“I believe it would build confidence and goodwill among all residents of Johnson County,” said the writer, who identified themselves as Black.
Among the people who wanted the name change, alternatives varied widely.
Freedom Creek was mentioned most often. There was also a suggestion to call it Still Creek after Black abolitionist William Still, or Langston Hughes Creek, after the Harlem Renaissance poet.
Others suggested geographical names like Blue Valley Waterway, Stanley or Kenneth Creek. More than one respondent said the opinions of Black residents should weigh heavily in the name choice.
Among emailers who wanted to keep the Negro Creek name, the phrase “you can’t erase history” was seen more than once. So were the words “woke” and “cancel culture.”
“Waste of time and money just to satisfy some idiotic wokeness,” said one person. “Doesn’t the government have more important issues other than bowing to the whims of some leftist progressives? Get a backbone!”
Another said the creek was probably dark in color and got its name from the Spanish word for black, which is negro. Burke’s report listed this as an unlikely reason for the name.
“It’s appalling how upset some people have become over creek names, pancake syrups, boxed rice brands, Dr. Seuss books,” that person wrote. alluding to other recent culture war battles. “Everyone is offended by everything. I would not change it because chances are that whatever name you change it to will offend some other idiot out there.”
Another person wrote urging people not to be part of the “woke cancel culture.”
“But do post signs educating the public about what was thought to have happened in the 1850s so that future generations can learn from our nation’s history,” that writer said.
Historical marker being considered
Whether the name changes or stays the same, historical signs telling the creek’s history are almost a foregone conclusion, Fast said.
Wandra Minor and others have also said that the most important thing is to make sure people don’t forget or gloss over history, even if remembering the blood shed over slavery is uncomfortable.
That is why continued research is an important next step, Fast said.
“That’s really our number one goal, to tell the history of this creek,” she said.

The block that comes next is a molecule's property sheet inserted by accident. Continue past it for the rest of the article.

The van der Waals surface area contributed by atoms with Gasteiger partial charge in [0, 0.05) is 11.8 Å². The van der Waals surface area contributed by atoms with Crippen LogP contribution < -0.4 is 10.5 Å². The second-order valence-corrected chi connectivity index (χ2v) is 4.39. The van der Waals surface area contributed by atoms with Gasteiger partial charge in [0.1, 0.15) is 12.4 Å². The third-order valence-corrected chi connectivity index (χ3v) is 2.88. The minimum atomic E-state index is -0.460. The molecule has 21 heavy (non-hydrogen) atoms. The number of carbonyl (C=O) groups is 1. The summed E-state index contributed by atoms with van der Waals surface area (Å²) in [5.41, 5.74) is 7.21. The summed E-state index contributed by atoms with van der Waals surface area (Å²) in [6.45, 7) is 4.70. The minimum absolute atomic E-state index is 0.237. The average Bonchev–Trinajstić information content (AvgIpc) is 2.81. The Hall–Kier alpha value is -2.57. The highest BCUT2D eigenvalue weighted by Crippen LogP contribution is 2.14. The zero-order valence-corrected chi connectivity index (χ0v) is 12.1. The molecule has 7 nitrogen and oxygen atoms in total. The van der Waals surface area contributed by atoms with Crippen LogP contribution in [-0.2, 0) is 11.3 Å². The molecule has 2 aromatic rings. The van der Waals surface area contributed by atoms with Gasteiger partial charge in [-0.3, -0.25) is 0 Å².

But given other changes at the federal level, it may be quicker to get the historical signs up than it would be to actually change the name.
Changing the name was always going to be a long slog because of the numerous requirements by the U.S. Geological Survey Board of Geographic Names.
Since creeks cross many jurisdictions and even state lines, their names fall under federal governance. Getting name changes in other parts of the country has taken months, if all the federal hoops are cleared.
Now there’s another wrinkle.
In November, U.S. Secretary of the Interior Deb Haaland created a Derogatory Geographic Names Task Force to review potentially offensive place names.
That order is so new that regional officials are still working out the details of how it could interact with rules already in place. Fast said she is waiting to see whether Haaland’s task force will change the amount of local control over names.
All of that waiting has kept the committee from getting a lot done, she admits.
Fast is hopeful the historian will have additional information by late spring. With more definitive historical data, the county can at least begin to go forward with efforts to educate the public about the stream’s history, she said.
“This process is really benefitting the county as a whole. At the end, we’re going to be able to tell this story,” Fast said. “We’ve found out a lot already. Most people didn’t even know this creek existed.”